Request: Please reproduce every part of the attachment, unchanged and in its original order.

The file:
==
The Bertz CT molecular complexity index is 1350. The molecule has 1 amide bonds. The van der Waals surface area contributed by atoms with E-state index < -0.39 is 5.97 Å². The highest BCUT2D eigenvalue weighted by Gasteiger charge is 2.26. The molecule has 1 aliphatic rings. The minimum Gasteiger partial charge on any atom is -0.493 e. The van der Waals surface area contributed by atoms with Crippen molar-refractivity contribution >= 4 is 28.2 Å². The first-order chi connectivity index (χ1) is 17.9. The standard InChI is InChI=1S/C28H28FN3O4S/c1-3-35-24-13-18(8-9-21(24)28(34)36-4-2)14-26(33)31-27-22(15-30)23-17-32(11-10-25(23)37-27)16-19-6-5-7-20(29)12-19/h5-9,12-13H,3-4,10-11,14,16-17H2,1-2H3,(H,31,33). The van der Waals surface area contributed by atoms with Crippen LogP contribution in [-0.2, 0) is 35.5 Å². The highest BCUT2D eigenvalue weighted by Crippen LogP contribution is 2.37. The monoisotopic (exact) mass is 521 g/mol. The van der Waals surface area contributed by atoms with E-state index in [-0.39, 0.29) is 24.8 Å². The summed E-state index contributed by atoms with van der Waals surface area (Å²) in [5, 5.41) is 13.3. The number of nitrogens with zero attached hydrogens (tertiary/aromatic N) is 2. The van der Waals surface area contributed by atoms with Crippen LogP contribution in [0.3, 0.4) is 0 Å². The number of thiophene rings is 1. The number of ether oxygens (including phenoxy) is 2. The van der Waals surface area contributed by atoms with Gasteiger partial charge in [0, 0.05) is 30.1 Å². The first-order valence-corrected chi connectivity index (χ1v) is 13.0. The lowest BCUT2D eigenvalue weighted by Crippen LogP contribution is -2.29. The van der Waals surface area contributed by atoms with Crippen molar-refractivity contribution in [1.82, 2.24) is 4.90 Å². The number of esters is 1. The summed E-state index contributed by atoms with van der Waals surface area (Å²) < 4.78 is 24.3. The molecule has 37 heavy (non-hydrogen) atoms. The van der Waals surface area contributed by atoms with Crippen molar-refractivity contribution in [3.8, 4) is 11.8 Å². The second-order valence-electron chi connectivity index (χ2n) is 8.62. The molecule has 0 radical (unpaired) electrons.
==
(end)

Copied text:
The Bertz CT molecular complexity index is 1350. The molecule has 1 amide bonds. The van der Waals surface area contributed by atoms with E-state index < -0.39 is 5.97 Å². The highest BCUT2D eigenvalue weighted by Gasteiger charge is 2.26. The molecule has 1 aliphatic rings. The minimum Gasteiger partial charge on any atom is -0.493 e. The van der Waals surface area contributed by atoms with Crippen molar-refractivity contribution >= 4 is 28.2 Å². The first-order chi connectivity index (χ1) is 17.9. The standard InChI is InChI=1S/C28H28FN3O4S/c1-3-35-24-13-18(8-9-21(24)28(34)36-4-2)14-26(33)31-27-22(15-30)23-17-32(11-10-25(23)37-27)16-19-6-5-7-20(29)12-19/h5-9,12-13H,3-4,10-11,14,16-17H2,1-2H3,(H,31,33). The van der Waals surface area contributed by atoms with Crippen LogP contribution in [-0.2, 0) is 35.5 Å². The highest BCUT2D eigenvalue weighted by Crippen LogP contribution is 2.37. The monoisotopic (exact) mass is 521 g/mol. The van der Waals surface area contributed by atoms with E-state index in [-0.39, 0.29) is 24.8 Å². The summed E-state index contributed by atoms with van der Waals surface area (Å²) in [5, 5.41) is 13.3. The number of nitrogens with zero attached hydrogens (tertiary/aromatic N) is 2. The van der Waals surface area contributed by atoms with Crippen LogP contribution in [0.3, 0.4) is 0 Å². The number of thiophene rings is 1. The number of ether oxygens (including phenoxy) is 2. The van der Waals surface area contributed by atoms with Gasteiger partial charge in [0, 0.05) is 30.1 Å². The first-order valence-corrected chi connectivity index (χ1v) is 13.0. The lowest BCUT2D eigenvalue weighted by Crippen LogP contribution is -2.29. The van der Waals surface area contributed by atoms with Crippen molar-refractivity contribution in [1.82, 2.24) is 4.90 Å². The number of esters is 1. The summed E-state index contributed by atoms with van der Waals surface area (Å²) < 4.78 is 24.3. The molecule has 37 heavy (non-hydrogen) atoms. The van der Waals surface area contributed by atoms with Crippen molar-refractivity contribution in [3.8, 4) is 11.8 Å². The second-order valence-electron chi connectivity index (χ2n) is 8.62. The molecule has 0 radical (unpaired) electrons.